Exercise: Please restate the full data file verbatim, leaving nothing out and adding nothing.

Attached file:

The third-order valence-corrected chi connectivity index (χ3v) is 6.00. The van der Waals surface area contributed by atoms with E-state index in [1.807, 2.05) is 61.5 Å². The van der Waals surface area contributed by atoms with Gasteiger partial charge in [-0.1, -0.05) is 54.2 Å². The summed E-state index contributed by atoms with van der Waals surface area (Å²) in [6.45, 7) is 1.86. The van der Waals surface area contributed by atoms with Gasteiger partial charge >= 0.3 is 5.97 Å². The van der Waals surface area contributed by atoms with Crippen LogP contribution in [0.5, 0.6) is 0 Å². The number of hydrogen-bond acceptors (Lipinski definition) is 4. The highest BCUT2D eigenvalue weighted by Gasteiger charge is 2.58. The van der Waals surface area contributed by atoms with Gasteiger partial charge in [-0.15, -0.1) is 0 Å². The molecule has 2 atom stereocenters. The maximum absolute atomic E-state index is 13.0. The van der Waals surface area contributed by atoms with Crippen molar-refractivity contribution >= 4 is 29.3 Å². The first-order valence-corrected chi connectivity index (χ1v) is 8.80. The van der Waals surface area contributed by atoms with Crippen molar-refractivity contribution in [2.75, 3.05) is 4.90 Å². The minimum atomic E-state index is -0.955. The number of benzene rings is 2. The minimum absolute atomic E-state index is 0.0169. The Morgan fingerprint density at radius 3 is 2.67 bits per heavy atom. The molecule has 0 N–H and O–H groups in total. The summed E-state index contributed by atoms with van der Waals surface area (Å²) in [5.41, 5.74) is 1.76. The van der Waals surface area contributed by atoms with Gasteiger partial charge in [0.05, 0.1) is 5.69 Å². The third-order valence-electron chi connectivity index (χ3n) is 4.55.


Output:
The third-order valence-corrected chi connectivity index (χ3v) is 6.00. The van der Waals surface area contributed by atoms with E-state index in [1.807, 2.05) is 61.5 Å². The van der Waals surface area contributed by atoms with Gasteiger partial charge in [-0.1, -0.05) is 54.2 Å². The summed E-state index contributed by atoms with van der Waals surface area (Å²) in [6.45, 7) is 1.86. The van der Waals surface area contributed by atoms with Gasteiger partial charge >= 0.3 is 5.97 Å². The van der Waals surface area contributed by atoms with Crippen LogP contribution in [0.5, 0.6) is 0 Å². The number of hydrogen-bond acceptors (Lipinski definition) is 4. The highest BCUT2D eigenvalue weighted by Gasteiger charge is 2.58. The van der Waals surface area contributed by atoms with Gasteiger partial charge in [-0.15, -0.1) is 0 Å². The molecule has 2 atom stereocenters. The maximum absolute atomic E-state index is 13.0. The van der Waals surface area contributed by atoms with Crippen molar-refractivity contribution >= 4 is 29.3 Å². The first-order valence-corrected chi connectivity index (χ1v) is 8.80. The van der Waals surface area contributed by atoms with Crippen molar-refractivity contribution in [2.75, 3.05) is 4.90 Å². The minimum atomic E-state index is -0.955. The number of benzene rings is 2. The minimum absolute atomic E-state index is 0.0169. The Morgan fingerprint density at radius 3 is 2.67 bits per heavy atom. The molecule has 0 N–H and O–H groups in total. The summed E-state index contributed by atoms with van der Waals surface area (Å²) in [5.41, 5.74) is 1.76. The van der Waals surface area contributed by atoms with Gasteiger partial charge in [0.05, 0.1) is 5.69 Å². The third-order valence-electron chi connectivity index (χ3n) is 4.55.